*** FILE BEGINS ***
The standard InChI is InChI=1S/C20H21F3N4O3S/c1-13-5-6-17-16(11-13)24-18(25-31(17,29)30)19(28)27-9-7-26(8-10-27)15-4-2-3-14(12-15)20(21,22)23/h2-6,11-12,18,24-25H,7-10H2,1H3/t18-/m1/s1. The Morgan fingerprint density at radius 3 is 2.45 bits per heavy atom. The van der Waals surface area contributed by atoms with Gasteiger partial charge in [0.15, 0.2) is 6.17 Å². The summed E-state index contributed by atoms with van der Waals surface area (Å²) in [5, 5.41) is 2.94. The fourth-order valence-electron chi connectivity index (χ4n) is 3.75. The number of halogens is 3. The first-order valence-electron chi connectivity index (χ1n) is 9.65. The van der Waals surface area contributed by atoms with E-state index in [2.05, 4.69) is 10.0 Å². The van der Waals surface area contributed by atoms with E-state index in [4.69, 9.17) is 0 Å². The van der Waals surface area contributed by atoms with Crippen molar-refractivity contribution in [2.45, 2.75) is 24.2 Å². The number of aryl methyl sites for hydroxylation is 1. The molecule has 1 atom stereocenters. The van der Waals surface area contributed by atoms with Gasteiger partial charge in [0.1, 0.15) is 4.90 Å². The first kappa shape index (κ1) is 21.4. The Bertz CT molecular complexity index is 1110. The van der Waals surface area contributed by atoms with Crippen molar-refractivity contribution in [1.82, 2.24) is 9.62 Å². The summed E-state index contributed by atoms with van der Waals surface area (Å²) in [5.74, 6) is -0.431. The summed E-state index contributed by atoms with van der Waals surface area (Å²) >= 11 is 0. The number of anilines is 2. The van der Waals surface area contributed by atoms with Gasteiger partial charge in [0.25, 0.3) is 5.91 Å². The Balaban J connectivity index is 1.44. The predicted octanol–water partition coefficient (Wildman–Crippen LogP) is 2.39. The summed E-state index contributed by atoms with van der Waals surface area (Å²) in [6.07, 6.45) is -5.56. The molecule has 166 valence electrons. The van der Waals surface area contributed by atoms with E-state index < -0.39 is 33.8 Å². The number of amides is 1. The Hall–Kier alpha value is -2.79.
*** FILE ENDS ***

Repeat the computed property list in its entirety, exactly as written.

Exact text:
The standard InChI is InChI=1S/C20H21F3N4O3S/c1-13-5-6-17-16(11-13)24-18(25-31(17,29)30)19(28)27-9-7-26(8-10-27)15-4-2-3-14(12-15)20(21,22)23/h2-6,11-12,18,24-25H,7-10H2,1H3/t18-/m1/s1. The Morgan fingerprint density at radius 3 is 2.45 bits per heavy atom. The van der Waals surface area contributed by atoms with Gasteiger partial charge in [0.15, 0.2) is 6.17 Å². The summed E-state index contributed by atoms with van der Waals surface area (Å²) in [5, 5.41) is 2.94. The fourth-order valence-electron chi connectivity index (χ4n) is 3.75. The number of halogens is 3. The first-order valence-electron chi connectivity index (χ1n) is 9.65. The van der Waals surface area contributed by atoms with E-state index in [2.05, 4.69) is 10.0 Å². The van der Waals surface area contributed by atoms with E-state index in [4.69, 9.17) is 0 Å². The van der Waals surface area contributed by atoms with Crippen molar-refractivity contribution in [2.45, 2.75) is 24.2 Å². The number of aryl methyl sites for hydroxylation is 1. The molecule has 1 atom stereocenters. The van der Waals surface area contributed by atoms with Gasteiger partial charge in [0.1, 0.15) is 4.90 Å². The first kappa shape index (κ1) is 21.4. The Bertz CT molecular complexity index is 1110. The van der Waals surface area contributed by atoms with Crippen molar-refractivity contribution in [1.82, 2.24) is 9.62 Å². The summed E-state index contributed by atoms with van der Waals surface area (Å²) in [5.74, 6) is -0.431. The summed E-state index contributed by atoms with van der Waals surface area (Å²) >= 11 is 0. The number of anilines is 2. The van der Waals surface area contributed by atoms with Gasteiger partial charge in [0.25, 0.3) is 5.91 Å². The Balaban J connectivity index is 1.44. The predicted octanol–water partition coefficient (Wildman–Crippen LogP) is 2.39. The summed E-state index contributed by atoms with van der Waals surface area (Å²) in [6.07, 6.45) is -5.56. The molecule has 166 valence electrons. The van der Waals surface area contributed by atoms with E-state index < -0.39 is 33.8 Å². The number of amides is 1. The Hall–Kier alpha value is -2.79.